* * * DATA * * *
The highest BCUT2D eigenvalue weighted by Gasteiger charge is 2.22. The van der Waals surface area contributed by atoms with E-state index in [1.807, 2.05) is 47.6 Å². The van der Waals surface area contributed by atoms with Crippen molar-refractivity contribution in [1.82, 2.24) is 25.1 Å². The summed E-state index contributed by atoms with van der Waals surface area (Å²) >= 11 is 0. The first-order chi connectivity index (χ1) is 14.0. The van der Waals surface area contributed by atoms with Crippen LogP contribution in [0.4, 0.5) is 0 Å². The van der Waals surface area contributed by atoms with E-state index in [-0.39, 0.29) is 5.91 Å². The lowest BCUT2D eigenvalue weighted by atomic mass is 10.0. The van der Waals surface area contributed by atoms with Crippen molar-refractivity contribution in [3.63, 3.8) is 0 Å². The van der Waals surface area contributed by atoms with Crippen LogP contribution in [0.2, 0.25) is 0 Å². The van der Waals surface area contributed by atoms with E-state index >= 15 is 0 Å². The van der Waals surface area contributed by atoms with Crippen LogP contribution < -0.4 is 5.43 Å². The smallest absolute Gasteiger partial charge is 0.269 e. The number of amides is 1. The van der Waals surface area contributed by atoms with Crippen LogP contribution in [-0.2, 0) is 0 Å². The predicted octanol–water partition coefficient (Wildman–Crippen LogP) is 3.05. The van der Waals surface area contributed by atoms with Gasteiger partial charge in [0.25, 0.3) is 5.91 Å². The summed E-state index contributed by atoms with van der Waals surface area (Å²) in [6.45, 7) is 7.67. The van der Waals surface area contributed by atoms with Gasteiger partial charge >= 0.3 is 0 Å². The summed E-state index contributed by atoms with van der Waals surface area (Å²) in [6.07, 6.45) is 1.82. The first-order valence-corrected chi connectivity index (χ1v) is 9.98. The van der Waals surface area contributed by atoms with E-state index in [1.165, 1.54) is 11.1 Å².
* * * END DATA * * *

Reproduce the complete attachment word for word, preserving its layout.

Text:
The highest BCUT2D eigenvalue weighted by Gasteiger charge is 2.22. The van der Waals surface area contributed by atoms with E-state index in [1.807, 2.05) is 47.6 Å². The van der Waals surface area contributed by atoms with Crippen molar-refractivity contribution in [1.82, 2.24) is 25.1 Å². The summed E-state index contributed by atoms with van der Waals surface area (Å²) >= 11 is 0. The first-order chi connectivity index (χ1) is 14.0. The van der Waals surface area contributed by atoms with Crippen LogP contribution in [0.4, 0.5) is 0 Å². The van der Waals surface area contributed by atoms with E-state index in [-0.39, 0.29) is 5.91 Å². The lowest BCUT2D eigenvalue weighted by atomic mass is 10.0. The van der Waals surface area contributed by atoms with Crippen molar-refractivity contribution in [3.63, 3.8) is 0 Å². The van der Waals surface area contributed by atoms with Crippen LogP contribution in [0.2, 0.25) is 0 Å². The van der Waals surface area contributed by atoms with E-state index >= 15 is 0 Å². The van der Waals surface area contributed by atoms with Crippen LogP contribution < -0.4 is 5.43 Å². The smallest absolute Gasteiger partial charge is 0.269 e. The number of amides is 1. The van der Waals surface area contributed by atoms with Crippen LogP contribution in [-0.2, 0) is 0 Å². The predicted octanol–water partition coefficient (Wildman–Crippen LogP) is 3.05. The van der Waals surface area contributed by atoms with Gasteiger partial charge in [0.25, 0.3) is 5.91 Å². The summed E-state index contributed by atoms with van der Waals surface area (Å²) in [6.45, 7) is 7.67. The van der Waals surface area contributed by atoms with Gasteiger partial charge >= 0.3 is 0 Å². The summed E-state index contributed by atoms with van der Waals surface area (Å²) in [6.07, 6.45) is 1.82. The first-order valence-corrected chi connectivity index (χ1v) is 9.98. The van der Waals surface area contributed by atoms with E-state index in [1.165, 1.54) is 11.1 Å².